That’s still true, even though Terkeurst believes she’s now being led by God himself to file for one.

Divorce is still an attempt to fix one wrong with another.

As Dr. David Crabtree (of Gutenberg College) says:

“Divorce is to adultery what price gouging is to armed robbery: essentially the same crime, varying only in degree of brutality. Adultery…is the breaking of one’s solemn promise; it is the treacherous betrayal of one’s closest friend. Divorce involves the same kind of betrayal; it may be legal, but it is still nasty.”

In light of this, I don’t see how filing for divorce can ever be a loving move.

My own promise doesn’t become null and void, just because my husband breaks his. I’m not suddenly at liberty to put myself above him, even if he does it first.

Of course, I do believe that separation is necessary sometimes, when physical abuse is a factor.  But getting a lawyer involved to “finalize” a divorce, doesn’t actually make that situation better, either.

The other spouse is still abusive.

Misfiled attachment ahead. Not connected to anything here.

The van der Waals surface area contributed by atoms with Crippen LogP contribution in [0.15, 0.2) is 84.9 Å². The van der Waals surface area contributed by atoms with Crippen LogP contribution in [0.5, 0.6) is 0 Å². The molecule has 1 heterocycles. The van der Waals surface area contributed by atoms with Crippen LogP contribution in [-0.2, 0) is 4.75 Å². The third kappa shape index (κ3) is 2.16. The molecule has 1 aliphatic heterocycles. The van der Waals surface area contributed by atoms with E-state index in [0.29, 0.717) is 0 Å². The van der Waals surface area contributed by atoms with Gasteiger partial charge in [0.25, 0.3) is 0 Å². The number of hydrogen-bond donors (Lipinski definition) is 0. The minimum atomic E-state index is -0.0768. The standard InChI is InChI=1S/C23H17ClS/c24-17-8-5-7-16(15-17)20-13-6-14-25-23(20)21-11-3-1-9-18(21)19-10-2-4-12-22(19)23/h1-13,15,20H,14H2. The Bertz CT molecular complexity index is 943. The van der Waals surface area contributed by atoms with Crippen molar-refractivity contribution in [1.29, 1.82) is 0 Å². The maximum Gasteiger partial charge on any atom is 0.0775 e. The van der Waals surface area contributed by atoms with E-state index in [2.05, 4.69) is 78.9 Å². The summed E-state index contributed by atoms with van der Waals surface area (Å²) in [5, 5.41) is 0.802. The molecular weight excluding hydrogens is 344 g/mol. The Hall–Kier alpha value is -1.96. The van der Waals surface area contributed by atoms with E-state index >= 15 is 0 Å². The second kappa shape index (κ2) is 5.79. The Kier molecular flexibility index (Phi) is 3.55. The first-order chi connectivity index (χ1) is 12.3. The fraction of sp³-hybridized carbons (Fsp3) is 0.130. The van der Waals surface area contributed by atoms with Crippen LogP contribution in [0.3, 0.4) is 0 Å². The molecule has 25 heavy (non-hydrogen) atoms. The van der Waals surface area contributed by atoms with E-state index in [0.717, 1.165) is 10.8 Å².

You’ve still got kids.

You’re still required to love him, even if from a distance.

Unfortunately, going to the courthouse and filing certain paperwork has a way of making us think we’ve solved a problem we haven’t. 

Whether it’s the son/daughter who never bonded with the family properly, or the spouse who is continually unfaithful, responding by breaking your promise to them never makes sense.

 

 

6.15.17 Return Adopted Child (#4)

 

____________________________________________________________________________________

I hope we haven’t sunk so far into Self-Protection Land that we’re unmoved by the examples I’ve shared.

But, I’m afraid we’re being nudged, a little at a time, to accept the lie that selfishness can be healthy–for both parents and spouses.

I wonder, to an extent, why any of us bothers making promises to anyone, at any time?

Because what’s the point? When, we talk about commitment and in the same breath we warn each other, “But anything can happen, so never say never!”

Why take any sort of solemn vow–ever–when we really mean “forever…unless it’s much harder than I thought.”

As for me, I’d rather be a lonely, celibate old lady–who has lived by herself and faithfully observed her wedding vows for decades, with no idea where her husband is–than to say “I did everything I could” and live with the guilt of knowing it wasn’t true.

One thing I can do is refuse to be the one who files for divorce.

And, even if I am served papers and given no legal choice, I can continue to live in faithfulness to my promises, no matter what anyone else does.

If one of my children turned into a sociopathic monster, I could put up barriers to keep the others safe while still making sure that child knows “You will ALWAYS be mine, and I will ALWAYS love you–whether I like you or not.”